Two Rivers Fire Service Area faces election to dissolve
FAIRBANKS, Alaska (KTVF) - Since its creation by a community vote in November 2022, the Pleasant Valley Two Rivers Fire Service Area has been the subject of controversy.
Now it faces an election on Tuesday, November 21, where residents of the area will decide whether to dissolve the fire service area.
Meanwhile, local non-profit organization Pleasant Valley/Two Rivers Fire Association has been working to prepare the community for its implementation. Mark Riemenschneider, Chief of Operations for the non-profit, said, “The community deserves fire and life safety. They deserve to be treated like everyone else in the borough and have that safety net.”
The organization was formed in 2021. “When we went through the arsonist out here, it did spark a lot of people that wanted a fire department out here,” he explained.
The non-profit is positioning itself to bid on a contract for the Fire Service Area when it’s made available to the public. According to Riemenschneider, “We’ve acquired equipment as far as our two engines and tender and also our ambulance. Also the equipment we’ve received from other fire departments and also have bought on ourselves.”
27 volunteers have received fire and EMT training. A barn to house the station’s vehicles could be on the way, if the service survives Tuesday’s election.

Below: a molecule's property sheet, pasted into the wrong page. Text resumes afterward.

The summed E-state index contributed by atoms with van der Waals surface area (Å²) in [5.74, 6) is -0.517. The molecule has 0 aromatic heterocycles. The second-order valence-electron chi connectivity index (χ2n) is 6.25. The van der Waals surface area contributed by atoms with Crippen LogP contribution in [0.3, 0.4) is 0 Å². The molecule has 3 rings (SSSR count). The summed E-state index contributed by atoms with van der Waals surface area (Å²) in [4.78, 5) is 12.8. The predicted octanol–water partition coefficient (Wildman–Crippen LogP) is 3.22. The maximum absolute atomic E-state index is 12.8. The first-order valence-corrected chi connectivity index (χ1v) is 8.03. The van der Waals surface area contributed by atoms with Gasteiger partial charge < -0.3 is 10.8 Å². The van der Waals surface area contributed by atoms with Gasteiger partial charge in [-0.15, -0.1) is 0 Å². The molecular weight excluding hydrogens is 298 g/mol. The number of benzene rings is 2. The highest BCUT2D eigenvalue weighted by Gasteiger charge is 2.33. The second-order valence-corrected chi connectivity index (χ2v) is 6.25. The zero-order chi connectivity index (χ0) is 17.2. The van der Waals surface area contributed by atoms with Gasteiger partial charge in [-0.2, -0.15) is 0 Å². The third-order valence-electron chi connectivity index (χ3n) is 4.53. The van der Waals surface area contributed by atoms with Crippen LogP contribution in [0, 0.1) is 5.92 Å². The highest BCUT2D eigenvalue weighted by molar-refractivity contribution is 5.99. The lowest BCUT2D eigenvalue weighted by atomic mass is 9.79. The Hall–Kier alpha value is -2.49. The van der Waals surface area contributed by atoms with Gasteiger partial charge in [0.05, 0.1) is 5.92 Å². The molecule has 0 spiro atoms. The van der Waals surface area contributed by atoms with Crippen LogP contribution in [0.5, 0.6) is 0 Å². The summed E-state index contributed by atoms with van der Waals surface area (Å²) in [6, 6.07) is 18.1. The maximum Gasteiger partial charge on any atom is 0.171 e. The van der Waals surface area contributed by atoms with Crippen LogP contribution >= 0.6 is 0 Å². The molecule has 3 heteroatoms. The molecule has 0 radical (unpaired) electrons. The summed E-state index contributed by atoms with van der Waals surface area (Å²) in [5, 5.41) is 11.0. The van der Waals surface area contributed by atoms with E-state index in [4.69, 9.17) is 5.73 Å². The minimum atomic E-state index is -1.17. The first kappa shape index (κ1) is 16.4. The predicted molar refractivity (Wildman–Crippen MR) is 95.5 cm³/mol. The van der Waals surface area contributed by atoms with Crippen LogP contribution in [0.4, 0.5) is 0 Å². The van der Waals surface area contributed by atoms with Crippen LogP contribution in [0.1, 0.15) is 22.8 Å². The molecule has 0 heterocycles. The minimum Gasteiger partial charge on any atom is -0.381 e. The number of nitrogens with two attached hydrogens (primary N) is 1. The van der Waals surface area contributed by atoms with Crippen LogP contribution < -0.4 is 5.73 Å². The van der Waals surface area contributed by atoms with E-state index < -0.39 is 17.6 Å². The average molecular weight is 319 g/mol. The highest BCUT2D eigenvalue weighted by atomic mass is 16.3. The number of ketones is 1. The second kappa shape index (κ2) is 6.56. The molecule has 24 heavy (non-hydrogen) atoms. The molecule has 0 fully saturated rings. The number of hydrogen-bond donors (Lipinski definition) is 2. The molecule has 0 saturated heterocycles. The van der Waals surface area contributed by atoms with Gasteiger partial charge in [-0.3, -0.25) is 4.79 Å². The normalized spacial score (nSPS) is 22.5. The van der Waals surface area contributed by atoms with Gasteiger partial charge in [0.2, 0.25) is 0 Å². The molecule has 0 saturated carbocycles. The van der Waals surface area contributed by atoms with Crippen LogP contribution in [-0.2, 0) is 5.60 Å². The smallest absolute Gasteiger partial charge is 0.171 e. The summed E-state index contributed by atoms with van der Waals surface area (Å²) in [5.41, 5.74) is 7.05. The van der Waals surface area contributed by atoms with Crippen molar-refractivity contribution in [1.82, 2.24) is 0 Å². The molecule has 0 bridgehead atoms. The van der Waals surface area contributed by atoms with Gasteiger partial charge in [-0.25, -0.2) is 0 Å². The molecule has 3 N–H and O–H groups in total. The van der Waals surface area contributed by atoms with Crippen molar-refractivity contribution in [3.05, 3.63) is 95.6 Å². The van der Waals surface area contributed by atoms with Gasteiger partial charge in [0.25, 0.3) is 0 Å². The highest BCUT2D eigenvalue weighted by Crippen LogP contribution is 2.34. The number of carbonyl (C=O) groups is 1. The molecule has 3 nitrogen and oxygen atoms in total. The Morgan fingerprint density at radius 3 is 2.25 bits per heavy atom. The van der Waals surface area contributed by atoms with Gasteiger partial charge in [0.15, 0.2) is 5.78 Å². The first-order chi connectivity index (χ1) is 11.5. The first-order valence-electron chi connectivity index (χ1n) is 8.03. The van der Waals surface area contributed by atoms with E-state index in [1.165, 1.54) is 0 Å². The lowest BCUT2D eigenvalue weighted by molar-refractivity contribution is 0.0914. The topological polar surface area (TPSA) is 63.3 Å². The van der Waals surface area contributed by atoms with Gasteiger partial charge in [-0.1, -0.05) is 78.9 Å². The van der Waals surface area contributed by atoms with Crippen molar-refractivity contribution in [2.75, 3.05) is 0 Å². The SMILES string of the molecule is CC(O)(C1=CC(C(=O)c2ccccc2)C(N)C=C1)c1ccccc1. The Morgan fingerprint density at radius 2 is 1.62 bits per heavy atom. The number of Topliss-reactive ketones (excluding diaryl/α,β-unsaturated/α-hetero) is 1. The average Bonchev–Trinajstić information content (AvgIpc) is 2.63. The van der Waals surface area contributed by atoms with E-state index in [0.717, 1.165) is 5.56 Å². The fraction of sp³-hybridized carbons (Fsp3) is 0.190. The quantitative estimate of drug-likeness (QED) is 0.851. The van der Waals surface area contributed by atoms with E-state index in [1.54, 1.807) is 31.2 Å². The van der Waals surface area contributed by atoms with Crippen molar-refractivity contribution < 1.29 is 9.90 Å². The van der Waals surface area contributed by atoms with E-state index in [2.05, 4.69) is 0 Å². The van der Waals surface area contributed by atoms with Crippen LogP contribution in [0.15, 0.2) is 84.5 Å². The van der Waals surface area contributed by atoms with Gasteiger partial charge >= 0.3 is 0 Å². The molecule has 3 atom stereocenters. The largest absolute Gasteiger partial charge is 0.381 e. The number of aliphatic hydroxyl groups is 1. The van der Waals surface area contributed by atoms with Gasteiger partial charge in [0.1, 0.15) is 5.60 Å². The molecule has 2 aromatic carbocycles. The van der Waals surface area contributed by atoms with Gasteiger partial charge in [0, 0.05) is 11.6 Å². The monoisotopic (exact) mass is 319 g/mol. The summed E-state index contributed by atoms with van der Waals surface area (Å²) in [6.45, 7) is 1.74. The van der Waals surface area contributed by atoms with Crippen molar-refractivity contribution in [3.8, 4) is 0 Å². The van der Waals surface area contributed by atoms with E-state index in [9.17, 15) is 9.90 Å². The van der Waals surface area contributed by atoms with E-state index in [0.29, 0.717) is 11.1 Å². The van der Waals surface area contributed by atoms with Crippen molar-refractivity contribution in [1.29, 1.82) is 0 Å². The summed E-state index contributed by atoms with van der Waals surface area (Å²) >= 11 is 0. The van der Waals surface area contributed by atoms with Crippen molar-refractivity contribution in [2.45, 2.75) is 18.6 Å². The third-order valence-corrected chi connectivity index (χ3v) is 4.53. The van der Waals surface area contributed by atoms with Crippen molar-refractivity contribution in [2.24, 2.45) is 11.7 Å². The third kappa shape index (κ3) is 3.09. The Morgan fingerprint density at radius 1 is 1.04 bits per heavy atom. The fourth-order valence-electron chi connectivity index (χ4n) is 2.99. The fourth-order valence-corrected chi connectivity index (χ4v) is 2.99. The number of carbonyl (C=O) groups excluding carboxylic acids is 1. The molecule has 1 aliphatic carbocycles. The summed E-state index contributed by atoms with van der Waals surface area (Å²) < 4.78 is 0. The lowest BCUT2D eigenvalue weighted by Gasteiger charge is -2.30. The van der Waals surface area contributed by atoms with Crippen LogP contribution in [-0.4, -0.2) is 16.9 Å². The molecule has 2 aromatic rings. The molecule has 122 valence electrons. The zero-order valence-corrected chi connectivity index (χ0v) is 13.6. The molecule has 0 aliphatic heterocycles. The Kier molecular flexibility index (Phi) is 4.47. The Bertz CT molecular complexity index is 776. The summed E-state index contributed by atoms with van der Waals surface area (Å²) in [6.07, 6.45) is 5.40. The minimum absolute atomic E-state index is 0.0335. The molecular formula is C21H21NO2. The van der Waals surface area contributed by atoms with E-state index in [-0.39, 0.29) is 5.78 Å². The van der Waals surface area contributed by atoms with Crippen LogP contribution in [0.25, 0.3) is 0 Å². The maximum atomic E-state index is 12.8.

However, those opposed to the fire service say it isn’t practical in an area like Two Rivers. Community Member Ginger McKee argues, “There are so many roads that are little more than goat trails, that you’re not getting a thousand gallon water truck up.”
Bill Robinson, Member of the Fire Service Area Commission, agreed, saying, “It’s not going to work. It’s not going to save houses.”
However, Riemenschneider said with funding and innovation, problems like impassable roads and water supply issues can be overcome. “Every fire service that started had to start somewhere.”
Meanwhile, the community has already seen additional taxes this summer because of the new fire service area. “Why go to all the trouble of taxing us for something that simply will not work?” McKee asked.
Both sides agree that the decision belongs to the community, with Riemenschneider saying, “It’s ultimately up to the voters.”
Robinson encourages residents in the community to vote. “You’ve got to have a say and get more than just a handful of people out there, because this is going to affect everybody.”
If residents vote to dissolve the fire service area, there may still be a path forward for fire service in the community. According to Riemenschneider, this could come in the form of a subscription service, where residents can opt in, if the borough approves. “We’re not going anywhere,” he said.
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